Predictive Stats, Bad Metrics & Correlation in the NBA

Posted on 07/20/2010 by


In my work life, I prepare metrics for a living. I spend a lot of time sifting through data and trying to create effective and sustainable models to turn it into information. This information is then used to run large manufacturing facilities that make products that save people’s lives. Creating a metric or a model which is inexact or misleading can have dire consequences both financial and to the public health. So it is tantamount that I create models & metrics that are robust and explain the variability that I am trying to manage.

Bad metrics that mislead me and my company are a grave problem. My continued employment and success speak to the fact that I’ve managed to successfully identify and segregate the good information from the noise. I achieve this thru the use of correlation and the scientific method. Simply put when I have a set of Variables (Y’s) I am trying to manage (Cost, Output, Yield, OEE,Mean time Between Failures etc.)  I map my process, figure out the x’s (Man,Machine,Method,Enviroment,Material) and either use existing data to figure out the x’s that matter, create a measuring system to measure the data and then figure out the x’s or build and experiment to test it out.Rinse and Repeat.

Six Sigma, that's how we roll.

It is by this method that we come up the metrics that allow us to stay in business and succeed. So it is no wonder that I look at the majority of stats for performance in the NBA in dumbfounded amazement.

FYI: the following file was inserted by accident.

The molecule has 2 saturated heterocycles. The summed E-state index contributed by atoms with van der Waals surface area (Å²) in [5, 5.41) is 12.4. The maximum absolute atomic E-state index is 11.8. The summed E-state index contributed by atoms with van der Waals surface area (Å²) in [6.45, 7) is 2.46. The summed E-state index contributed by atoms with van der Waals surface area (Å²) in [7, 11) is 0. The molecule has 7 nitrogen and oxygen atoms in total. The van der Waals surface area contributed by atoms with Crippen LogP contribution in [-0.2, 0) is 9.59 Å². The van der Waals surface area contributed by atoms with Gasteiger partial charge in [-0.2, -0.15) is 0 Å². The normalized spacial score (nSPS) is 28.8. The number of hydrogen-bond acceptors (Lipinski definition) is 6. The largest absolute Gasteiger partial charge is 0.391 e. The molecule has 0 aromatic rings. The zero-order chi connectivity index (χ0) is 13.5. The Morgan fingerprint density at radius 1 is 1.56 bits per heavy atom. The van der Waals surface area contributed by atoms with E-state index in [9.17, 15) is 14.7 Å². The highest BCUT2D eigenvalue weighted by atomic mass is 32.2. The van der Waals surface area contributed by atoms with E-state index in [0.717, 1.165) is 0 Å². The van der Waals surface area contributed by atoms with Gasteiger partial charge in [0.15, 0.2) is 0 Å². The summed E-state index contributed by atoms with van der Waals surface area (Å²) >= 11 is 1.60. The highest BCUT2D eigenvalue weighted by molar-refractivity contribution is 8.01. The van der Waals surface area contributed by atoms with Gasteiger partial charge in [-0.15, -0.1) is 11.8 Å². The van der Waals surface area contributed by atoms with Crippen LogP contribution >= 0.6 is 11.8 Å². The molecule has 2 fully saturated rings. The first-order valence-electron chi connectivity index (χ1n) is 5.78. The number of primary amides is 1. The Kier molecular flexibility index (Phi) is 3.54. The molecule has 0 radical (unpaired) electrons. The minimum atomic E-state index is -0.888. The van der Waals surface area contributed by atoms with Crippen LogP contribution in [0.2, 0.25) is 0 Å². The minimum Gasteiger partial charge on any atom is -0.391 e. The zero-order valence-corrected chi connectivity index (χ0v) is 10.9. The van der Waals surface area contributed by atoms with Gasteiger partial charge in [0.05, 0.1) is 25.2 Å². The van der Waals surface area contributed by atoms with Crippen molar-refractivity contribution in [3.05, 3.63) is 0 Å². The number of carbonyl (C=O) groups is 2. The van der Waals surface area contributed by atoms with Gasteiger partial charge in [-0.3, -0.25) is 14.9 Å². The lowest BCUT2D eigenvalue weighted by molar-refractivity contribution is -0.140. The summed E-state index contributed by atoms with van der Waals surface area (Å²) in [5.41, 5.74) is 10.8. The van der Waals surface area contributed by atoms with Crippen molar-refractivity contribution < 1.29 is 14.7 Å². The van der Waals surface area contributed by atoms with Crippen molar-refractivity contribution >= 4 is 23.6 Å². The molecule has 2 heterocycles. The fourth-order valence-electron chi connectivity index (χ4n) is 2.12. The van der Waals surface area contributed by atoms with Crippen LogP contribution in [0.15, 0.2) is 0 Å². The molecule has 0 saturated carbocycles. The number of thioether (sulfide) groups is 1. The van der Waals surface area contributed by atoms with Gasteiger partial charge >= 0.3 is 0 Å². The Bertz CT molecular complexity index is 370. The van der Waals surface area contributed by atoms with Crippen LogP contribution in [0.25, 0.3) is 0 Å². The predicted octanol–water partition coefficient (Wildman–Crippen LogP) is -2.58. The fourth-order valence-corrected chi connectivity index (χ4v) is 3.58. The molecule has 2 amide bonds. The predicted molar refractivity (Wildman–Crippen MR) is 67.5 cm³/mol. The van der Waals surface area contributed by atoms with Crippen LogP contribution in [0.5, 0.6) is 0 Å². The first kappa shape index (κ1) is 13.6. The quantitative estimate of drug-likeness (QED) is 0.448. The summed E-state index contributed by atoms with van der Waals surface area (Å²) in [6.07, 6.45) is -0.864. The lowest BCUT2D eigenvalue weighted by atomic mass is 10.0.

What I hope to do in this post is to take a look at the data regularly collected for NBA teams for one season (2009-2010) and submit it to the same kind of rigor I would in my work life to see what x’s (stats) I should be looking at if I want to accurately predict my Y (Wins). For the purposes of this discussion (and for your own amusement, blogging and frankly whatever else you crazy kids do with statistical data), I’ve put together all the stats for the 2009-2010 season in one convenient spreadsheet using data from Andres’ fancy site & Basketballreference com . Using this data I will be able to calculate the correlation for each of my x’s versus wins. Let’s get started.

Go to xkcd for more

I’m going to be looking a three sets of stats: NBA boxscore stats for teams,NBA boxscore stats for opponents & predictive stats. Boxscore stats I won’t explain but for the predictive here’s what I included (Warning Math Content):

  • Hollinger’s Player Efficiency Rating used extensively by ESPN to rank players (explained hereCAUTION you will need to have a trained math person closed by if you have questions). PER is calculated:
      uPER = (1 / MP) * [ 3P + (2/3) * AST + (2 - factor * (team_AST / team_FG)) * FG +      (FT *0.5 * (1 + (1 - (team_AST / team_FG)) + (2/3) * (team_AST / team_FG)))      - VOP * TOV - VOP * DRB% * (FGA - FG)- VOP * 0.44 * (0.44 + (0.56 * DRB%)) * (FTA - FT)      + VOP * (1 - DRB%) * (TRB - ORB) + VOP * DRB% * ORB + VOP * STL + VOP * DRB% * BLK      - PF * ((lg_FT / lg_PF) - 0.44 * (lg_FTA / lg_PF) * VOP) ]


 factor = (2 / 3) - (0.5 * (lg_AST / lg_FG)) / (2 * (lg_FG / lg_FT))
 VOP    = lg_PTS / (lg_FGA - lg_ORB + lg_TOV + 0.44 * lg_FTA)
 DRB%   = (lg_TRB - lg_ORB) / lg_TRB

Got it ? Let’s move on.

  • The second number is NBA Efficiency used by the NBA itself . The calculation for this one is:

NBA Efficiency= ((Points + Rebounds + Assists + Steals + Blocks) – ((Field Goals Att. – Field Goals Made) + (Free   Throws Att. – Free Throws Made) + Turnovers)

A little simpler no?

  • Third is Win Score (WS) and it’s derivations WS/min ,Position adjusted WS/Min and predicted Wins per 48 (WP48) and predicted Wins Produced from Win score.

Win Score = PTS + REB + STL + ½*BLK + ½*AST– FGA – ½*FTA – TO – ½*PF

Win Score/min = WS/minutes played

Position Adjusted Win Score/min= WS/min – average Win score/min for all players @ pos.